The Fourth dimension on agile leadership
Learn how agile leaders and collaborative communication accelerate business results and increase customer satisfaction.
If you’ve recently stayed in a Hilton Hotel, eaten in a Café Rouge restaurant, or purchased a Subway meal, it’s likely that Fourth supported that experience. This U.K. based company is a leader in operational software solutions for the hospitality industry, supporting purchase-to-pay, demand planning, inventory and workforce management solutions in hotels, restaurants, bars and other services. Underpinned by analytics and collaboration tools, Fourth’s software is used by 1,100 customers in 60 countries.
The challenge for the organisation is to keep pace with the rapid change taking place in the hospitality sector. Evolving end-user customer needs, increasing demand for mobility, and that perennial problem of having to ‘do more with less’ means that Fourth needs to innovate faster. It needs to bring new services to the hospitality market more quickly so clients can continue to streamline operational processes, deliver a high quality guest experience and remain both profitable and competitive in crowded market.
To support that drive, Fourth began by standardising on agile methodologies among its development teams in the U.K. and in its technology hub in Bulgaria.
“We adopted agile across our global development network to redefine the way software development is planned, executed and serviced,” explains Christian Berthelsen, Chief Technology Officer (CTO) at Fourth. “Agile gives us the transparency and predictability we need across our entire development lifecycle, accelerating throughput and giving clients the quality they demand.”
That’s not unique though. More and more organisations across the world are already turning to agile to deliver more value more quickly. What is unique is Fourth’s innovative approach to agile – and that innovation lies in the leadership.
“Agile development can easily stall without agile leadership in place,” says Berthelsen. “Here at Fourth, we don’t lead from the top down – we lead from the bottom up. The leadership team inspires all members of staff to become agents for change. Everyone in the organisation has the personal responsibility, accountability and authority to deliver on our clients’ requirements. Once we’ve agreed on an action, we agree as a business. That open style of leadership makes the life of the product owner and the software engineering teams so much easier, as they’re not in the middle of a conflict of priorities.”
As the CTO at Fourth, Berthelsen is also best placed to unpick what the characteristics are of a successful agile leader. “It’s all about openness and collaboration. Agile leaders set the vision and give individuals the freedom to follow that vision. They create an environment for people to push decision making authority down to those closest to the information and they remove barriers so individuals can respond in real-time to unfolding situations.”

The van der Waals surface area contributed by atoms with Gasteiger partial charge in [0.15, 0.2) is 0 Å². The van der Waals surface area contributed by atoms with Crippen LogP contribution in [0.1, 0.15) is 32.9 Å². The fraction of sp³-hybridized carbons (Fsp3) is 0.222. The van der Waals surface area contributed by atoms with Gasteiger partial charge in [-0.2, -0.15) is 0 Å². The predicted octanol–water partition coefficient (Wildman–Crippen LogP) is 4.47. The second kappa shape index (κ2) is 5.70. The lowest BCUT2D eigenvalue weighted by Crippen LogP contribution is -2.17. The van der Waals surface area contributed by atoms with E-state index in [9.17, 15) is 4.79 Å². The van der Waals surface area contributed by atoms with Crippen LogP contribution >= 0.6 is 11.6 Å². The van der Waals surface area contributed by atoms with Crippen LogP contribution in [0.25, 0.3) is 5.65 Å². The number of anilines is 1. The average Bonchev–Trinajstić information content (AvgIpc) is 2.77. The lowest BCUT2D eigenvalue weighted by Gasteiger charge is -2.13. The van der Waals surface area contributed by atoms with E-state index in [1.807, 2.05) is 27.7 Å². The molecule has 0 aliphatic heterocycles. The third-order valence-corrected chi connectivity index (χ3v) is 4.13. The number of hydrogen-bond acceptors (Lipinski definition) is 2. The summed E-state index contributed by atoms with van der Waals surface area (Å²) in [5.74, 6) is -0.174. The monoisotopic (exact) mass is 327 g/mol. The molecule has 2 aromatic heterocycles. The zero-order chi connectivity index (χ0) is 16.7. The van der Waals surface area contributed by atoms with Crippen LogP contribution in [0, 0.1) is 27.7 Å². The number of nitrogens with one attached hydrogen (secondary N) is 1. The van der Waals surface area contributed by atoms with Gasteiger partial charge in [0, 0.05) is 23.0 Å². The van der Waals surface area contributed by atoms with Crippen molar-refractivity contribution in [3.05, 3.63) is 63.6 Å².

That agile leadership extends far beyond the technology function too. Everyone from the Fourth CEO to staff in operations, sales, finance and elsewhere are conversant in agile leadership; indeed many other departments work in an agile way too. Every stakeholder is trained on what agile is, why we’re doing it, and they participate in it every day.
An example from the Fourth front line highlights the direct impact that agile can make. Several high profile clients were recently pursuing Fourth to add an important new feature to an existing hospitality product. Owing to the open, collaborative communication between the Fourth senior leadership team and the developers, the development time for the new feature was reduced by 50 percent. Agile has also opened up new market opportunities. “Within one year, we have been able to enter the U.S. hospitality market with a range of exciting new products,” says Berthelsen.
Carly Hodges, Head of Fourth’s Agile Portfolio Office (APO), echoes these values, highlighting the importance of the APO in that collaborative decision making process. “Our APO performs two key functions,” she explains. “The first is to ensure we have agile operational insight across our portfolio and the business. That means having agile metrics and key business data aggregated, so everyone is best placed to make timely, informed decisions. The second is to drive agile operations at a strategic level – ensuring we have the right processes and governance in place in the portfolio and programme layers. Together, this ensures the APO provides the transparency to align strategy with execution, determine how well we are performing against our service delivery goals and how we can continually improve.”
CA Agile Central plays a critical role in this innovation strategy by aligning the teams and providing the transparency needed to be able to share key information with stakeholders and customers. “CA Agile Central gives Fourth the power to see progress across multiple teams, projects and programs from a single system of record – and collaborate for better results,” says Berthelsen.
A dynamic organisation like Fourth doesn’t stay ahead by standing still. The business is growing – and that means Agile has to scale too. “We challenged ourselves 12 months ago to double the size of our software engineering teams,” Berthelsen concludes. “The agile methodology and data governance, coupled with the Scaled Agile Framework we use and our agile leadership strategy, collectively enabled us to add those engineering teams successfully. It means our clients are getting the high quality hospitality solutions they need to lead their organisations into the future.”